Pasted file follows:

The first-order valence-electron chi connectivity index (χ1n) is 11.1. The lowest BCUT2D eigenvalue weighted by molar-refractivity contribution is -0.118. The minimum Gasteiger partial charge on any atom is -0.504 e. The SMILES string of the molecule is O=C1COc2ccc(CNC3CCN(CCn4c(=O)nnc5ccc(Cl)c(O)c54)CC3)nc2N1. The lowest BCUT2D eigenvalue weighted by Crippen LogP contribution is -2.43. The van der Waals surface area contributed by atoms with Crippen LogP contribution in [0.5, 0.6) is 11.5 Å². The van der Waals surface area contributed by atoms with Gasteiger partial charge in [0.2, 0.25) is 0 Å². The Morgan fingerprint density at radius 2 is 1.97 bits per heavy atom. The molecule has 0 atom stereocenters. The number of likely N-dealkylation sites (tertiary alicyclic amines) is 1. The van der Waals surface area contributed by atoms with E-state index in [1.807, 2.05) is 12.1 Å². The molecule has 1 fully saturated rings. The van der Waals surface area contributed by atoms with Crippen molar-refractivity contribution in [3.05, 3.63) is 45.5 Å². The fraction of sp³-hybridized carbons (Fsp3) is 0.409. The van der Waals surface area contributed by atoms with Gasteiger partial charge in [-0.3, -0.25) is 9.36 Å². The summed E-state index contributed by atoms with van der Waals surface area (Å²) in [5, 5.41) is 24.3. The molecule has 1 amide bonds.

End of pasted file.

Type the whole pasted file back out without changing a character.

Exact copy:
The first-order valence-electron chi connectivity index (χ1n) is 11.1. The lowest BCUT2D eigenvalue weighted by molar-refractivity contribution is -0.118. The minimum Gasteiger partial charge on any atom is -0.504 e. The SMILES string of the molecule is O=C1COc2ccc(CNC3CCN(CCn4c(=O)nnc5ccc(Cl)c(O)c54)CC3)nc2N1. The lowest BCUT2D eigenvalue weighted by Crippen LogP contribution is -2.43. The van der Waals surface area contributed by atoms with Crippen LogP contribution in [0.5, 0.6) is 11.5 Å². The van der Waals surface area contributed by atoms with Gasteiger partial charge in [0.2, 0.25) is 0 Å². The Morgan fingerprint density at radius 2 is 1.97 bits per heavy atom. The molecule has 0 atom stereocenters. The number of likely N-dealkylation sites (tertiary alicyclic amines) is 1. The van der Waals surface area contributed by atoms with E-state index in [1.807, 2.05) is 12.1 Å². The molecule has 1 fully saturated rings. The van der Waals surface area contributed by atoms with Crippen molar-refractivity contribution in [3.05, 3.63) is 45.5 Å². The fraction of sp³-hybridized carbons (Fsp3) is 0.409. The van der Waals surface area contributed by atoms with Gasteiger partial charge in [-0.3, -0.25) is 9.36 Å². The summed E-state index contributed by atoms with van der Waals surface area (Å²) in [5, 5.41) is 24.3. The molecule has 1 amide bonds.